///Pre-Fill Forms From Last Use

Pre-Fill Forms From Last Use

Pre-Fill Forms From Last Use

When your visitor fills out any form on your web site, all the other forms on your web site can be pre-filled in with the information s/he provided.

If the visitor provided a name and email address, for example, that name and email address can be pre-filled in all of your other forms. The pre-fill can be during the current site visit and for site visits as long as ten years in the future.

It’s done with a cookie.

See http://willmaster.com/ for an example of how it works.

Use any subscription, recommend, or contact form on the willmaster.com domain — the home page, in the WillMaster Possibilities section, or in the Master Series CGI section. After that, all subscription, recommend, and contact forms on the willmaster.com site will have the name and email fields pre-filled for you.

Your browser must, of course, accept cookies. If not, or if your preferences are set to accept only session cookies (willmaster.com cookies are set for 365 days), then the forms won’t be pre-filled in for you.

JavaScript is used to set and retrieve the cookie.

Why?

To be considerate of your site visitors by making your forms easier to use.

It enourages communication. A partially pre-filled in form is an nvitation.

Web sites that do this might appear more professional, and helping out your site visitors is a good thing.

Even web sites with only one form can use this automatic form field pre-fill method. If the site visitor might use the same form again sometime in the future, the form can be pre-filled in and ready.

The Source Code

http://willmaster.com/a/22t/pl.pl?demo224 has a link where you can download the JavaScript code and several example forms.

Three steps are required to implement this automatic form field pre-fill method. On each web page with a form:

1. Copy the JavaScript code from the HEAD area of the downloaded demonstration page and paste it into the HEAD are of your web page. The JavaScript has three places to be customized, marked with instructions.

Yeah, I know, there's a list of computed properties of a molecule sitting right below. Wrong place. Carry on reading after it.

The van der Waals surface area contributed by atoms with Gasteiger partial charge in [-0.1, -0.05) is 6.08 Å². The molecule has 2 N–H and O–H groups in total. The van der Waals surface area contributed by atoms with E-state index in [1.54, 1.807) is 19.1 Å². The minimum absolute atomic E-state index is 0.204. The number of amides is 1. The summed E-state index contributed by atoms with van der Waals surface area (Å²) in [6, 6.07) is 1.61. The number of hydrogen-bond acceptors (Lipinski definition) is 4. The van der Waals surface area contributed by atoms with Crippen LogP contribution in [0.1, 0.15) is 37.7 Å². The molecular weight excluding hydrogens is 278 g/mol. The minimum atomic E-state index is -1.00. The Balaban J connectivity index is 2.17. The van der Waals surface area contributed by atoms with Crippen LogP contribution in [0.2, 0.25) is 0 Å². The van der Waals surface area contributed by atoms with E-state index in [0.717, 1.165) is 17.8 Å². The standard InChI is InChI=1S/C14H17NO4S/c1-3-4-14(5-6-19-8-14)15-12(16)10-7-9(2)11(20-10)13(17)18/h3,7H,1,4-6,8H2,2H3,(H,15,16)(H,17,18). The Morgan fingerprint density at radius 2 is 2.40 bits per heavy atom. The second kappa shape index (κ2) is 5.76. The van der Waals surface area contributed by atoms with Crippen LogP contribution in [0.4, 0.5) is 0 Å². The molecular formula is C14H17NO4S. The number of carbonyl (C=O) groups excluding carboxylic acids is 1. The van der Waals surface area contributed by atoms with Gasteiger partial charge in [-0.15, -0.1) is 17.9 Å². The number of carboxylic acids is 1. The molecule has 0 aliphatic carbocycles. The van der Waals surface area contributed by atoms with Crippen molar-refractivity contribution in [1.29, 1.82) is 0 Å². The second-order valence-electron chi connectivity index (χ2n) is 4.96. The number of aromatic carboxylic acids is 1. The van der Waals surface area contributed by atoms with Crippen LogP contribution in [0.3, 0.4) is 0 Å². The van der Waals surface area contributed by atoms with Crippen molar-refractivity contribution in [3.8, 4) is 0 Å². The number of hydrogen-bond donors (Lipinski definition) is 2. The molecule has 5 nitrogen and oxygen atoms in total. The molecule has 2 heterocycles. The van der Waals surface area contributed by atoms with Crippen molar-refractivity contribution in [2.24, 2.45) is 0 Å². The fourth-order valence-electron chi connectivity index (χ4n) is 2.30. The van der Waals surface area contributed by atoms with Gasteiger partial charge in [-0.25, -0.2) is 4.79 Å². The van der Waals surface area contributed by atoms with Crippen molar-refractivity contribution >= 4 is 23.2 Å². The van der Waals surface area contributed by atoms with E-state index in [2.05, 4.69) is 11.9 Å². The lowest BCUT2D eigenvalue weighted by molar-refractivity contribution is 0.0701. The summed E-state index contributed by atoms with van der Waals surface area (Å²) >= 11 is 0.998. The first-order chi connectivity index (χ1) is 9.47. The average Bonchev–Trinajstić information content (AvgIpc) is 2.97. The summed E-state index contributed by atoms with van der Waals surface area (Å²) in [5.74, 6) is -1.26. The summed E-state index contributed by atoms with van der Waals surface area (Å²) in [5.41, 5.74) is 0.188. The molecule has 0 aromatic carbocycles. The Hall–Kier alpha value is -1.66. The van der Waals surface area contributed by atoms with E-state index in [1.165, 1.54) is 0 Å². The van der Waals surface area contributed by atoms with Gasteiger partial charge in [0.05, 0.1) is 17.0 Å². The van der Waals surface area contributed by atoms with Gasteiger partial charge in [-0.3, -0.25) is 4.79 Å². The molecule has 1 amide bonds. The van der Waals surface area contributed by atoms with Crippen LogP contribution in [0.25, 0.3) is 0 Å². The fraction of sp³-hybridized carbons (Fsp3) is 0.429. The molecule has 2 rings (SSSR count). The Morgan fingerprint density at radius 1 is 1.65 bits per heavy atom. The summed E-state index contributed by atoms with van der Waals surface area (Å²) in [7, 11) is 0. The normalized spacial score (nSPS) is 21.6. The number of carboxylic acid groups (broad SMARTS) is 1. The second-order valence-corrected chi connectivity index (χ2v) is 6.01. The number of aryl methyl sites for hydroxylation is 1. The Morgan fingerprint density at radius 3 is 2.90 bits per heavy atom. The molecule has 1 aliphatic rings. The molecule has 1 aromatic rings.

2. Your form’s ACTION tag needs to specify “name” and “onSubmit” attributes.

3. Three lines of JavaScript code need to be inserted below your form. Again, the demonstration page has examples.

Specifics of each of those three steps are outlined below.

The JavaScript code of the HEAD Area

The JavaScript code of the HEAD Area

This JavaScript needs to be customized in three places:

1. Specify a name for the cookie. The name needs to be something no other cookie on your web site uses. Otherwise, the cookies could overwrite each other.

2. Specify how many days the cookie shall exist on the visitor’s computer.

3. If your separate forms have different field names for the same information, you specify those here. This allows fields with different names to pre-fill the information.

The example page demonstrates the above.

The Form’s ACTION Tag

The form’s ACTION tag needs to have:

1.A name=”formname” attribute. Change “formname” to any name for the form that makes sense to you.

2. An onSubmit=”RememberFormFields(‘formname’,’_____’);” attribute.

Replace formname with the name you gave the form.

Replace _____ with a list of this form’s fields that you want the browser to remember so it can pre-fill those fields in this and other forms. The form field names are separated with a comma, like

fieldname1,fieldname2,fieldname3

The demonstration page has examples.

The JavaScript Below the Form

Three lines of JavaScript need to be put below the form. It doesn’t matter where below the form, so long as it’s after the tag.

This Java causes the form fields to be pre-filled in, which is the reason the code needs to be below the form. If the code were above the form, the browser might try to execute the JavaScript before the form is loaded.

Here is an example of the three lines of JavaScript:

<script type="text/javascript" language="JavaScript"><!--

PopulateFormFields('formname','_____');
//--></script>

Replace formname with the name you gave the form.

Replace _____ with a list of this form’s fields that you want the browser to pre-fill. The form field names are separated with a comma, like

fieldname1,fieldname2,fieldname3

Note: The information between the parenthesis should be exactly the same as the information between the parenthesis of the “onSubmit” attribute in the ACTION tag.

The demonstration page has examples.

A Limitation

When deciding which form fields to pre-fill in, take into consideration that cookies larger than 4k might not be accepted by the visitor’s browser. (To see how much that is, create a plain text file and add to or delete from it until the file size is 4k.)

(The plain text version of this article is a bit over 6k in size.)

4k is more than you’re likely to need if you’re keeping track of only a few items of information, such as name and email — even if you have dozens of forms and each form has different field names for the same information.

If you’re keeping track of many form fields, especially if some of those fields are text areas that invite lots of information, keep the 4k limit in mind.

Additional technical information about cookies is at http://www.netscape.com/newsref/std/cookie_spec.html

Conclusion

To make things easier for your site visitors, pick up the source code and

1. Put the large block of JavaScript code into the HEAD area of your web page. Verify the custom information is correct.

2. Modify the FORM tag of your forms.

3.Add three lines of JavaScript below your form.

That’s it.

Test it, of course. Once satisfied that it works as it’s supposed to, go live.

2010-05-26T11:32:53+00:00 April 18th, 2005|JavaScript|0 Comments

About the Author:

Leave A Comment